Part II – The Next Wave
We have just emerged from what many will hope was the last lockdown we ever experience. If the last four weeks have taught us anything at all, it is to expect and be prepared for the totally unexpected. The speed and velocity at which Covid-19 impacted our lives was enough to make your head spin.
The rate at which we were all able to settle our minds and focus on the important decisions varied across the business community. Some took immediate steps such as applying for the wage subsidy and getting on to their cashflow forecasts. Others used the stillness to take a step back and spend precious time with their loved ones and are now turning their minds to the outlook for their businesses.
Without a doubt there is huge uncertainty – the predictions for how long it will take for businesses to get back to pre-Covid 19 levels differ wildly while others say that things simply won’t be the same. The reality is there are more questions than answers and so the best thing to do is to focus on the things you can control and build uncertainty into your planning.
So, at a practical level what does that look like?
- If you haven’t already done so, check your eligibility for the Wage Subsidy Scheme and apply if you fit the criteria.
- Review your sources and uses of cash upon which you can base your short term (12-week) and long term (6-12 month) forecasts.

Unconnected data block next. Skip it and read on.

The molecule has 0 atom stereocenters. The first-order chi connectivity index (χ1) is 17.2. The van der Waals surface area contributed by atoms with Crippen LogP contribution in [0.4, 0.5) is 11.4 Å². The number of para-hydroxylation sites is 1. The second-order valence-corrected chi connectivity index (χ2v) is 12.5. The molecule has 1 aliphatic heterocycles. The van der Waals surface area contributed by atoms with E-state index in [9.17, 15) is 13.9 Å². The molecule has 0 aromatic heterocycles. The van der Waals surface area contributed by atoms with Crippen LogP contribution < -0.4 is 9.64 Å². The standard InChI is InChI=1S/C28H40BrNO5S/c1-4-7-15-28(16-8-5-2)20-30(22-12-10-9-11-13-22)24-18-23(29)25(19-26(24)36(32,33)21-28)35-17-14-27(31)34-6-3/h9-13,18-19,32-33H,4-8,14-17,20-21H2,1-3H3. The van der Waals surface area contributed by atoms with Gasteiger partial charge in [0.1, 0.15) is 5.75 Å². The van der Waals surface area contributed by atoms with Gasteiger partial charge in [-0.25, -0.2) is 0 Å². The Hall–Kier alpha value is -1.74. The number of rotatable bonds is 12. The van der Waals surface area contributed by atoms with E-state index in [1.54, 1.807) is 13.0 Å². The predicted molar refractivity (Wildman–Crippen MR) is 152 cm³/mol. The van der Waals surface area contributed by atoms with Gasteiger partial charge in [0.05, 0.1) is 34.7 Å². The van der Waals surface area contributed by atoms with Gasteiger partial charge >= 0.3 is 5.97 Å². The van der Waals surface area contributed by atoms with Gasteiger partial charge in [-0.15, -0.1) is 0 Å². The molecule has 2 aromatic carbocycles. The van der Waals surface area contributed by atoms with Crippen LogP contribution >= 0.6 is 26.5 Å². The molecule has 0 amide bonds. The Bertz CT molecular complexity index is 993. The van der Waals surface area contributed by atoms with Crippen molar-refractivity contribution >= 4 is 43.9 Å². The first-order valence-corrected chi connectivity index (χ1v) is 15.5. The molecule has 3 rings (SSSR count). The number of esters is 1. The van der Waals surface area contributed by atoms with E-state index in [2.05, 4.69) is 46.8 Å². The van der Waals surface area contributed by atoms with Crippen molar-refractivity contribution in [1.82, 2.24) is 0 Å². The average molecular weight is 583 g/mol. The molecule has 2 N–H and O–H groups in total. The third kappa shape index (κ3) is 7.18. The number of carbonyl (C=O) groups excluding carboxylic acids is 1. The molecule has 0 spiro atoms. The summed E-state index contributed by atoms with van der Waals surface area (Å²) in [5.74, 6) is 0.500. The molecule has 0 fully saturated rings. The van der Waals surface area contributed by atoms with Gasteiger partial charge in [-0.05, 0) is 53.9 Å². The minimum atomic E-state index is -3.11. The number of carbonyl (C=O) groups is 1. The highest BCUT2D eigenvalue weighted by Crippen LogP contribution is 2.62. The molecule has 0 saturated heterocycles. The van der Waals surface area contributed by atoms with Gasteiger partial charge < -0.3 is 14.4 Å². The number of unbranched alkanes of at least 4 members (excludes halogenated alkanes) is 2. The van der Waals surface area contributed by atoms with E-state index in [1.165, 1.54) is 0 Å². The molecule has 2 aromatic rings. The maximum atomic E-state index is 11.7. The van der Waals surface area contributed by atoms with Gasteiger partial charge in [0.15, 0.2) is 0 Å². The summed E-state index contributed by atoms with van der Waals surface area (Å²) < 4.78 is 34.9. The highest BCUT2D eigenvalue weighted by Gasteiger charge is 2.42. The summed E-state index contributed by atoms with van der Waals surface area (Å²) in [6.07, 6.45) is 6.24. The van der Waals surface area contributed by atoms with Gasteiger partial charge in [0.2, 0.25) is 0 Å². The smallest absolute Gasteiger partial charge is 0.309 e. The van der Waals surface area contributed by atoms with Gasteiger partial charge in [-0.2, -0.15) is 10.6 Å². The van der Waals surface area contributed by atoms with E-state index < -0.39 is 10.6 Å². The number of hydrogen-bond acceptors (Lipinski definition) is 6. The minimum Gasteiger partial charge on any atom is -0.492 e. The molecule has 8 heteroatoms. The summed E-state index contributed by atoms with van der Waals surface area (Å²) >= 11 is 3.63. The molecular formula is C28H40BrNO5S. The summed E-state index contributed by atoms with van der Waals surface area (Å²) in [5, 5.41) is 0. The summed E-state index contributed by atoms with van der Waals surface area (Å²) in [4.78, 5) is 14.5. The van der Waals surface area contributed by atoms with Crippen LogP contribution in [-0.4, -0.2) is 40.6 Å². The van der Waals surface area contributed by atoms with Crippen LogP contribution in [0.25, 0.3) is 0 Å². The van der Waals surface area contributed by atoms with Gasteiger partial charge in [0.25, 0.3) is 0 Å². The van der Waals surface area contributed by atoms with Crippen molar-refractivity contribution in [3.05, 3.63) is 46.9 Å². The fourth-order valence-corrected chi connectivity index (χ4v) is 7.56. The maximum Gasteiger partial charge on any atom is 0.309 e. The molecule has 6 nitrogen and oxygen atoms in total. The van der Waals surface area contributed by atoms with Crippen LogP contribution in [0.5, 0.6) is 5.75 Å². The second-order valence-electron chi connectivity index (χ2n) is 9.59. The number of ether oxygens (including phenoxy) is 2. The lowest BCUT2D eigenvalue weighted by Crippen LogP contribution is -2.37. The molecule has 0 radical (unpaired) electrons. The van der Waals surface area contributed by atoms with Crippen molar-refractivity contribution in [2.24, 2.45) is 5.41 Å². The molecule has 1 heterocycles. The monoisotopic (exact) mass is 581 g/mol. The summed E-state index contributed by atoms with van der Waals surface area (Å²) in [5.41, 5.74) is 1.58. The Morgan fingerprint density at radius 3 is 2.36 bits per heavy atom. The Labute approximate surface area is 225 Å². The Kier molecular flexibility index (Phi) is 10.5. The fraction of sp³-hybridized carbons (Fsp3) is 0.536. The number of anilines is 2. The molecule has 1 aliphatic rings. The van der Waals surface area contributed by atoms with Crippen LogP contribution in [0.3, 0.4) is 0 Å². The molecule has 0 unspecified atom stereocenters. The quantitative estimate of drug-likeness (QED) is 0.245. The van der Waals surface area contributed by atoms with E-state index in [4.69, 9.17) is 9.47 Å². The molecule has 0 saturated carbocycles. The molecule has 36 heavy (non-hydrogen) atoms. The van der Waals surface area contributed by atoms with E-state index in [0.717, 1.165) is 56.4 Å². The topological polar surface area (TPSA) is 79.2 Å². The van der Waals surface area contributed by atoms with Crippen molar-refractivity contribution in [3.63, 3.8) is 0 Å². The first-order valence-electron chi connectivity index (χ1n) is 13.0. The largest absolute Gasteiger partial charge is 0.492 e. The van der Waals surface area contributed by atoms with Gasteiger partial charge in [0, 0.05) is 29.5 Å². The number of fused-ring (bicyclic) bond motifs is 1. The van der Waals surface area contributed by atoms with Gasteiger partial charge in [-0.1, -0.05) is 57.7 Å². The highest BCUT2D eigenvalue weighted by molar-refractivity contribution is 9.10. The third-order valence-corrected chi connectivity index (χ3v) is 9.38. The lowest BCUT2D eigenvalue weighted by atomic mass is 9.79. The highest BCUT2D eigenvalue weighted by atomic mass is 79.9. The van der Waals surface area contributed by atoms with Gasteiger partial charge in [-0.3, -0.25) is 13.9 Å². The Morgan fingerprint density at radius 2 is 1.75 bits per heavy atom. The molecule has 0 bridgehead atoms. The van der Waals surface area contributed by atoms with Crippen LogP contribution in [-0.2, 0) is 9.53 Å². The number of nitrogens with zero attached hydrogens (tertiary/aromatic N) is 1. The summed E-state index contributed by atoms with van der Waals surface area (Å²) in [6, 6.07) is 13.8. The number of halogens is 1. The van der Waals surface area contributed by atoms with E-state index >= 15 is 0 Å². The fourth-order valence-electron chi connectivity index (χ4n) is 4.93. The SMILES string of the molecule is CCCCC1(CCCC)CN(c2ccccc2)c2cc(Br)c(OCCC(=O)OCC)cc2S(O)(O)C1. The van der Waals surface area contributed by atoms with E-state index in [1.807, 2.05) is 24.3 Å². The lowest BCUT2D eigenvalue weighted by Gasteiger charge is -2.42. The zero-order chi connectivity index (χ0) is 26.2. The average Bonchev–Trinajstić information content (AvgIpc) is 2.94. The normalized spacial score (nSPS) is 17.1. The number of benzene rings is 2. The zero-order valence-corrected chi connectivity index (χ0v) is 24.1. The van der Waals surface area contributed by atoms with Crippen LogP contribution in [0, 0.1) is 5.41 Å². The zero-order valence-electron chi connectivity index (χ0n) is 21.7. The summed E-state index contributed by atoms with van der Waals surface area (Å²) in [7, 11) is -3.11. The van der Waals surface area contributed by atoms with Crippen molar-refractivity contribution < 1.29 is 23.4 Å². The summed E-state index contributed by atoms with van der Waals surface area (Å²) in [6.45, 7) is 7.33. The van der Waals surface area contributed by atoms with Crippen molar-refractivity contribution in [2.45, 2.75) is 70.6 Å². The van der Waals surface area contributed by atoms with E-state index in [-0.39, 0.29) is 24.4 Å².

- If you have debt, talk to your bank and other lenders to renegotiate repayments terms. They will require a copy of your cashflow forecast.
- If your balance sheet is strong and your long-term projections are positive, consider taking on more debt to provide the working capital to cover the short term.
- If you are renting commercial premises, talk with your landlord about temporary reductions in rent.
- Reduce non-critical expenditure and delay any investments that can be pushed back.
- Monitor the government mechanisms such as the Business Finance Guarantee Scheme and the Small Business Loan Scheme
- Stay in close contact with your business advisor(s). This is the time you need them by your side, and you may qualify for Regional Business Partner funding to cover their fees.
Recent surveys conducted by multiple parties have very similar findings. There has been strong uptake of the wage subsidies, but a very low proportion of businesses have taken some of the steps mentioned above. These are critical steps if you are to give your business any chance to get through the turbulence.
In all of this, the cashflow forecast will be an important tool that is used in your discussions to negotiate funding lines and more favourable payment terms, so we encourage you to focus on that first and foremost.
Riria Te Kanawa
National Māori Sector Lead
KPMG in New Zealand
About our guest contributor
Riria Te Kanawa joined KPMG in June 2015 and is a Director in the Performance Consulting team. Riria drives KPMG’s work with Māori organisations and businesses and she ensures that clients can access the right expertise within KPMG that is matched to their needs.
She has 19 years’ experience as a chartered accountant and as a former business owner has extensive experience in advising clients in financial management, strategy design and execution and business planning. She helps client challenge and test the status quo and has an active interest in helping clients apply human centred design principles to design organisational strategy, improve operational performance and identify and pursue growth opportunities. Riria is the lead author of the Maui Rau report series that looks at how Maori might take advantage of the shifts in the world to advance prosperity for their people.